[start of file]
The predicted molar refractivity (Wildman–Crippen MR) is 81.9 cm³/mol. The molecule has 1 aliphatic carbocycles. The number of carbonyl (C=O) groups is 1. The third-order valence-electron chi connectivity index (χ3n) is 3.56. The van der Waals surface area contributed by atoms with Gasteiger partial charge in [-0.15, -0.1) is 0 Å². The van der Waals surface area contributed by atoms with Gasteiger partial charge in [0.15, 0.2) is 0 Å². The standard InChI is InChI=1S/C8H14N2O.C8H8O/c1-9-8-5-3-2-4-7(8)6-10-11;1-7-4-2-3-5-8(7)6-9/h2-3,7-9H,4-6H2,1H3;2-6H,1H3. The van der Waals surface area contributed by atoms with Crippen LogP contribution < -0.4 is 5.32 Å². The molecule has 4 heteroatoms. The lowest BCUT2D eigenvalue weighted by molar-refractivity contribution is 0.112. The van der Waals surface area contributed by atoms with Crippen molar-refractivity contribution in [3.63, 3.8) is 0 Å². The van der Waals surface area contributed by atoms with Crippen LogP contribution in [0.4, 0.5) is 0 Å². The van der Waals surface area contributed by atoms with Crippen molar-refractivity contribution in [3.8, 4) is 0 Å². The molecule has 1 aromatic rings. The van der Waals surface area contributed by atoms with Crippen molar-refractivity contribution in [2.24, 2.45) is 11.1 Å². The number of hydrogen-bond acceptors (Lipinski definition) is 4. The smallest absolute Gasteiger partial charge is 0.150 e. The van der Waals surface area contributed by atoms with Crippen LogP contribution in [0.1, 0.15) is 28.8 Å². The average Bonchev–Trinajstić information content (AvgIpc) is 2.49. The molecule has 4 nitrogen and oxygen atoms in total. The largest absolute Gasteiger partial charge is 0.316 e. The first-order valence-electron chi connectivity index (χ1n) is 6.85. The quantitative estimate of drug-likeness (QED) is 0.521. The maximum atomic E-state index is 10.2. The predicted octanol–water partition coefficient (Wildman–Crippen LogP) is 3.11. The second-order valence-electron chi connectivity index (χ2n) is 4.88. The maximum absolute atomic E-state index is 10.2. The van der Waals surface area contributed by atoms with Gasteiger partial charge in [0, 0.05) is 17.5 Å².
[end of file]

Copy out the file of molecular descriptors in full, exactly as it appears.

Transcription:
The predicted molar refractivity (Wildman–Crippen MR) is 81.9 cm³/mol. The molecule has 1 aliphatic carbocycles. The number of carbonyl (C=O) groups is 1. The third-order valence-electron chi connectivity index (χ3n) is 3.56. The van der Waals surface area contributed by atoms with Gasteiger partial charge in [-0.15, -0.1) is 0 Å². The van der Waals surface area contributed by atoms with Gasteiger partial charge in [0.15, 0.2) is 0 Å². The standard InChI is InChI=1S/C8H14N2O.C8H8O/c1-9-8-5-3-2-4-7(8)6-10-11;1-7-4-2-3-5-8(7)6-9/h2-3,7-9H,4-6H2,1H3;2-6H,1H3. The van der Waals surface area contributed by atoms with Crippen LogP contribution < -0.4 is 5.32 Å². The molecule has 4 heteroatoms. The lowest BCUT2D eigenvalue weighted by molar-refractivity contribution is 0.112. The van der Waals surface area contributed by atoms with Crippen molar-refractivity contribution in [3.63, 3.8) is 0 Å². The van der Waals surface area contributed by atoms with Crippen LogP contribution in [0.4, 0.5) is 0 Å². The van der Waals surface area contributed by atoms with Crippen molar-refractivity contribution in [3.8, 4) is 0 Å². The molecule has 1 aromatic rings. The van der Waals surface area contributed by atoms with Crippen molar-refractivity contribution in [2.24, 2.45) is 11.1 Å². The number of hydrogen-bond acceptors (Lipinski definition) is 4. The smallest absolute Gasteiger partial charge is 0.150 e. The van der Waals surface area contributed by atoms with Crippen LogP contribution in [0.1, 0.15) is 28.8 Å². The average Bonchev–Trinajstić information content (AvgIpc) is 2.49. The molecule has 4 nitrogen and oxygen atoms in total. The largest absolute Gasteiger partial charge is 0.316 e. The first-order valence-electron chi connectivity index (χ1n) is 6.85. The quantitative estimate of drug-likeness (QED) is 0.521. The maximum atomic E-state index is 10.2. The predicted octanol–water partition coefficient (Wildman–Crippen LogP) is 3.11. The second-order valence-electron chi connectivity index (χ2n) is 4.88. The maximum absolute atomic E-state index is 10.2. The van der Waals surface area contributed by atoms with Gasteiger partial charge in [0, 0.05) is 17.5 Å².